As the director of Victoria-based architectural firm NTF Architecture, George Fortey worked diligently to create a space his family (which includes his wife, their two children, and a dog named Moscow) would cherish for years to come. "The real client was my wife, Lisa. She had a simple list of practical wants and left the rest to me," Fortey said.
The result is a spacious, decidedly modern structure with an interior rich in inviting materials. But getting there was a bit of a struggle. The house, located in Cremorne, an inner suburb of Melbourne, was in desperate shape. And on top of that, Fortey found that designing for himself led to missteps. "I didn't take my own advice that I give to clients," he explained. His recommendation for anyone going into a renovation? "Resolve the design up front and on paper. Making it up as you go is a lot more stressful and time consuming."
Because Fortey didn't follow his own design advice, the project ended up being very time-consuming. "I undertook much of the work myself, which meant performing the role as the architect during the week and working onsite all weekend. It was a lot of work," Fortey said.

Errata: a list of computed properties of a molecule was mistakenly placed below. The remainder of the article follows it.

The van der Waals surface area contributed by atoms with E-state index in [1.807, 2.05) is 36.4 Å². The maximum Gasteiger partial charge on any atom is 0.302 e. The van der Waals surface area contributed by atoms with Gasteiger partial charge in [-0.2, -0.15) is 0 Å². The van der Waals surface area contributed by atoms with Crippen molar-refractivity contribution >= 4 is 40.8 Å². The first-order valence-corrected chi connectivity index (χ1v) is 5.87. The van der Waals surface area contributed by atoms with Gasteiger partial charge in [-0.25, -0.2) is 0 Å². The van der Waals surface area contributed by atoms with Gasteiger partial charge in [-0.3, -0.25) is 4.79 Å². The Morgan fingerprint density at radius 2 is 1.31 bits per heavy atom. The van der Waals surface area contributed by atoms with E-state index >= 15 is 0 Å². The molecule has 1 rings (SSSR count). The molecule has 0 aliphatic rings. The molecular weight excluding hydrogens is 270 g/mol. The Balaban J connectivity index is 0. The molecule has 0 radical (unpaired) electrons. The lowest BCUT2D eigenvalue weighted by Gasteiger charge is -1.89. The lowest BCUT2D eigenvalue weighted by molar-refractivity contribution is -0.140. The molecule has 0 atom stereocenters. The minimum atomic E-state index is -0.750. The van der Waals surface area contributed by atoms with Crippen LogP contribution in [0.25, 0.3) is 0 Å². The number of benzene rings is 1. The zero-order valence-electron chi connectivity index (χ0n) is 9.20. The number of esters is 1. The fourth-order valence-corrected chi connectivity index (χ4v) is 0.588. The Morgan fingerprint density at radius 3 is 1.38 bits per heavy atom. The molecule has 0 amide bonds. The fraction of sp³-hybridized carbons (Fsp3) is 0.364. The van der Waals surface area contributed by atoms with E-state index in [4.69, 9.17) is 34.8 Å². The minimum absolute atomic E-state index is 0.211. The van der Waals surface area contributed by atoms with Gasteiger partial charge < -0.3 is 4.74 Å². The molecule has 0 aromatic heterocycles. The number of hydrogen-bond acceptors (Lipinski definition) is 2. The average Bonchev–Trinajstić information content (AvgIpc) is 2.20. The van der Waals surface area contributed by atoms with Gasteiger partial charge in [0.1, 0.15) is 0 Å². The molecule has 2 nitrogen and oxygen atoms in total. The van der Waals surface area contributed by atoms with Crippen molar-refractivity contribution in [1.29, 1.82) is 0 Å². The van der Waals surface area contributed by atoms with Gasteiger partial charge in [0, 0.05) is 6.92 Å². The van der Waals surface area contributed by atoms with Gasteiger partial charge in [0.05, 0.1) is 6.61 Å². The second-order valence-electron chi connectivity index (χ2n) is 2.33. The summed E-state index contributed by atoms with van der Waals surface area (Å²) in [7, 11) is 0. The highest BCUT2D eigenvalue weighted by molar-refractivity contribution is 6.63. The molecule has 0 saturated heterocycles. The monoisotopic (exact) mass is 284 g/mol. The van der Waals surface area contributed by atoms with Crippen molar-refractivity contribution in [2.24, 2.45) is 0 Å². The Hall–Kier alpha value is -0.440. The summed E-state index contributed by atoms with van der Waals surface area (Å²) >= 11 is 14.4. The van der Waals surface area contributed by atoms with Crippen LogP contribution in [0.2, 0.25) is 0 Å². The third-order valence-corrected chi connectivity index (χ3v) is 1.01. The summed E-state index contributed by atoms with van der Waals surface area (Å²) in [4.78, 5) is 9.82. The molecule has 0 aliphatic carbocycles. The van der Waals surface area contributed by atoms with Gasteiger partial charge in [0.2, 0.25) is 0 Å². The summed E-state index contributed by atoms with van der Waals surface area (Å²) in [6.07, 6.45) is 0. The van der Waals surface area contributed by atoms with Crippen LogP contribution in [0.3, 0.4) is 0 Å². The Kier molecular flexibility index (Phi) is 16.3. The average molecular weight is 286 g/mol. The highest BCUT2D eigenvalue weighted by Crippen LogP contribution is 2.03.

While Fortey concentrated on the architecture, he did have help from his wife with the interior styling. "She has a great eye for it," Fortey said.
Throughout the house, there's a play on contrasting shapes. In the bathroom, a round mirror and oversized, circular door handle bring a bit of fun.
The bathroom is also proof that you can use similar shapes in different proportions; the shower wall is comprised of vertically aligned rectangular tiles, while the sink backsplash features a square design.
The angular style of the façade is a marked departure from the double-fronted Victorian where the family lived for years before the renovation. The design allows for an optimal amount of natural light.